What to Expect from Trumponomics: QuickTake Scorecard
Early in his first press conference as president-elect, Donald Trump said he would make pharmaceutical companies bid for U.S. business because they were “getting away with murder” on drug prices. Indexes that track pharmaceutical stocks plummeted. It was classic Trump, doing what economists call “jawboning,” or moving markets today with threats of action in the future.
Presidents and Federal Reserve chairs have jawboned before, usually from behind a podium or in a carefully crafted statement. But when Trump wants to cut the cost of the next version of Air Force One or stop companies from sending jobs overseas, he bullies, intimidates and threatens via Twitter. His policies change by the week, but it’s clear they won’t fit any classic economic mold. What’s less certain is whether this ad-hoc approach will yield the results Trump advertises. Here’s what to expect from Trumponomics:
Like other Republicans, Trump sometimes talks about how economic growth creates jobs. More often, however, he talks about a fixed sum of jobs in the world. Jobs are “taken” by other countries, to be taken back through negotiation. When he cajoles companies to drop plans to invest in factories abroad, he uses a classic European approach known as dirigisme, which elevates the state’s interests over those of employers or free-market forces to influence corporate investment. Here, jawboning has created results, albeit minuscule in an economy that regularly creates more than 150,000 new jobs a month. Since the election, Fiat Chrysler, Wal-Mart, Lockheed Martin, Sprint and a half-dozen other large employers have pledged to hire more than 200,000 new workers. Critics say companies are repackaging existing plans into something Trump can claim credit for as a way of currying favor.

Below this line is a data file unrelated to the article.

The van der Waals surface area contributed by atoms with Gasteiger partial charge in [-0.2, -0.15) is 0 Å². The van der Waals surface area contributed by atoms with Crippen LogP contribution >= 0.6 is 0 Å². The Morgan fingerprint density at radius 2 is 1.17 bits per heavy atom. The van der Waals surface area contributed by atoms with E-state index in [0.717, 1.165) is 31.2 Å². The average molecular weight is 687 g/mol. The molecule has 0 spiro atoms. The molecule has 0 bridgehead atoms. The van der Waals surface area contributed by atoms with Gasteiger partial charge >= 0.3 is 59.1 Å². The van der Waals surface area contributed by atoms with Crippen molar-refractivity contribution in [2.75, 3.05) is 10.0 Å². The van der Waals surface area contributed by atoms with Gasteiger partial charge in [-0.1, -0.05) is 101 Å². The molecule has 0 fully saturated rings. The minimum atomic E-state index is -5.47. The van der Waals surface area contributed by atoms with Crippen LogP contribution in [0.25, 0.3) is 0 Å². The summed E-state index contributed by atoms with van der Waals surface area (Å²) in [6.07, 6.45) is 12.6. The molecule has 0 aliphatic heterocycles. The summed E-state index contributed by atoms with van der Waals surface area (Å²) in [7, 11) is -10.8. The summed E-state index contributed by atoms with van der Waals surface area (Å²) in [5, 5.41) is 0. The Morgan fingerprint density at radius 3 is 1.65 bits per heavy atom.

Trump is a protectionist on trade, notwithstanding his advisers’ disclaimers. He has called the North American Free Trade Agreement among Canada, Mexico and the U.S. the “single worst trade deal ever approved in this country.” He wants to confront China more forcefully within the World Trade Organization. He promises to withdraw from the 12-nation Trans-Pacific Partnership and free-trade talks with the European Union. He’s jawboned aggressively on trade, threatening 35 percent tariffs on goods that U.S. companies send over the border from plants in Mexico and 45 percent on exports from China. Trump has also said he would instruct his Treasury secretary to declare that China manipulates its currency to sell products more cheaply to the U.S. China so far seems impervious to jawboning; it has yet to respond with any concessions.